According to Trevor Daley, President of Cerrell Associates, “We are seeing continued interest from our clients, including many developers and business owners to take advantage of this major tax savings. We believe this has potential to create a major catalyst for developers and entrepreneurs looking to start new businesses. It is a win-win for our clients and the community.”
Why Did This Tax Break Happen?
Congress created the Qualified Opportunity Zones Program as part of the landmark 2017 Tax Cuts and Jobs Act (TCJA). The rationale was to encourage long-term private sector investments in low-income urban and rural communities nationwide. The program is gaining traction because it enables investors who are facing capital gains taxes from the sale of their business, artwork, appreciated stock, primary residence, crypto-currency, a venture capital or private equity fund having an exit or other assets to receive generous tax breaks in exchange for investing their gains in qualified opportunity zone funds (QO Funds). The QO Funds make equity investments in businesses and real estate within the many qualified opportunity zones designated by each state. Even better, investors can shift their gains to any fund they wish—they’re not limited to funds within their hometown or their home state. They simply have to reinvest their gain amount within 180 days from the date of disposition of the assets they sold.
Of course, if you’ve just experienced a financial windfall, you’re probably not thinking, “Hey, I need to get into a QO Fund.” But, likely you are looking for ways to minimize your tax hit from that windfall.
Real Life Example
Let’s say Tina’s company had an initial public offering (IPO), she sold her shares of stock for $1.1 million, and her basis in the stock was $100,000. Normally she’d be on the hook for taxes on $1 million capital gain ($1.1 million minus $100,000). However, if Tina invested that $1 million gain in a QO Fund within 180 days of triggering that gain, she could defer taxes on the profits for several years.
Tina gets three key benefits for rolling her $1 million gain into the QO Fund:
No capital gains taxes are due on that money until 2026.
By 2026, her capital gains taxes are reduced by 15%.
If the fund she invests in holds the building or other asset for at least 10 years, then Tina owes $0 in capital gains tax once that asset is sold, and the depreciation deductions she claimed during the holding period also escape tax.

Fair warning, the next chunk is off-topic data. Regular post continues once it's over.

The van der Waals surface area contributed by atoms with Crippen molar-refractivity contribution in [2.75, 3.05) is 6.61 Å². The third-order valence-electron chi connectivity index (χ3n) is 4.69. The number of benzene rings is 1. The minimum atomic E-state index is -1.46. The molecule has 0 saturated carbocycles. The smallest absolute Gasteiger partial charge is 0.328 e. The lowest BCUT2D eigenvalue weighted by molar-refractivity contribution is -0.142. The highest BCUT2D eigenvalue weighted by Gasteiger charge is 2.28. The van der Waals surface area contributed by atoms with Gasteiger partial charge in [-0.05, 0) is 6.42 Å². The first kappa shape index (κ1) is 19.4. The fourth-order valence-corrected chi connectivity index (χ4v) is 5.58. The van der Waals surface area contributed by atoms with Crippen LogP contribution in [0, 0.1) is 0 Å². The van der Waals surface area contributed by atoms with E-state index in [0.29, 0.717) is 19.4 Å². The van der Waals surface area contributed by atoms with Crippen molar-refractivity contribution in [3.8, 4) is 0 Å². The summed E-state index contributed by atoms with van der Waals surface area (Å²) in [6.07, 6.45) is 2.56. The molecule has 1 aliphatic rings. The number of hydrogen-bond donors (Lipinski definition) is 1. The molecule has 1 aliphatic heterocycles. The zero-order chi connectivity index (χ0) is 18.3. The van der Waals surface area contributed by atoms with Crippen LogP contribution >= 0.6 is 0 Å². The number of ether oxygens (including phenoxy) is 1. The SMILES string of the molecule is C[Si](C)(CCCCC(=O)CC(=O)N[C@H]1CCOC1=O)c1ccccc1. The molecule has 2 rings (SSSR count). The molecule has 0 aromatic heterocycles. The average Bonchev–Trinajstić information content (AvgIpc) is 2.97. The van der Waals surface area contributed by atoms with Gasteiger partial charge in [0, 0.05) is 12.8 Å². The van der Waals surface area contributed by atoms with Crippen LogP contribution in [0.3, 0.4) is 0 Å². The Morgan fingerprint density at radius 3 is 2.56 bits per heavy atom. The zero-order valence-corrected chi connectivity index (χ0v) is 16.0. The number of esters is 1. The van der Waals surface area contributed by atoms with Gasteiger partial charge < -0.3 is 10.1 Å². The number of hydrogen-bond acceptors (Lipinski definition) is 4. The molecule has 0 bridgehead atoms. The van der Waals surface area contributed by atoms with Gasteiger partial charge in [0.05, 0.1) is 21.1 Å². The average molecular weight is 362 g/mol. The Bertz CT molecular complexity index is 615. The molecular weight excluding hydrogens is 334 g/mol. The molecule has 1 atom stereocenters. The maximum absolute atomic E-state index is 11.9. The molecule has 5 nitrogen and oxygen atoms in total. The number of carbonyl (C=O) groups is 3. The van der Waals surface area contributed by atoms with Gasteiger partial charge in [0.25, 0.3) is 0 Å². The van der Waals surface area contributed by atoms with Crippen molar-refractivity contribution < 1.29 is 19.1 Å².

What I like about this program is that it allows people to put the government’s tax dollars to work by directly helping other entrepreneurs and job creators.
Where Are These Qualified Opportunity Zones Located and How Can I Put Money to Work?
Interestingly, qualified opportunity zones are not found exclusively in low-income areas. Booming places like New York City’s Hell’s Kitchen and the Los Angeles Arts District are also considered qualified opportunity zones. It all depends on how each individual state wanted to divvy up the “opportunities” for resources and development.
There are myriad ways a QO Fund can make qualified investments. The fund could purchase real estate and do heavy rehab on it, or it could purchase a parcel of land and build a commercial building. The fund could also start a bakery, dry cleaner, or any other local business that’s needed in a community. The key is that there are two primary ways to go about investing in a QO Fund:
Invest in an established QO Fund. This is the most common way. Before you pull the trigger, your advisors should do LOTS of due diligence on the fund. CPAs, attorneys, and other professionals should evaluate the feasibility of investing in such a fund and perform ongoing review of the fund. Your advisors should look at the general partners who are running it as well as which law firm set up the fund and who is doing the fund’s audit. The fund should be set up by a law firm that has experience in this area. It should also have a large and recognizable accounting firm named as its auditor. Over 150 QO Funds have reportedly been launched since TCJA was passed at the end of 2017. Selecting the right funds AND determining what makes sense for your unique situation is best done with a skilled advisor or coordinator. Reach us at email@example.com, and we’ll point you in the right direction.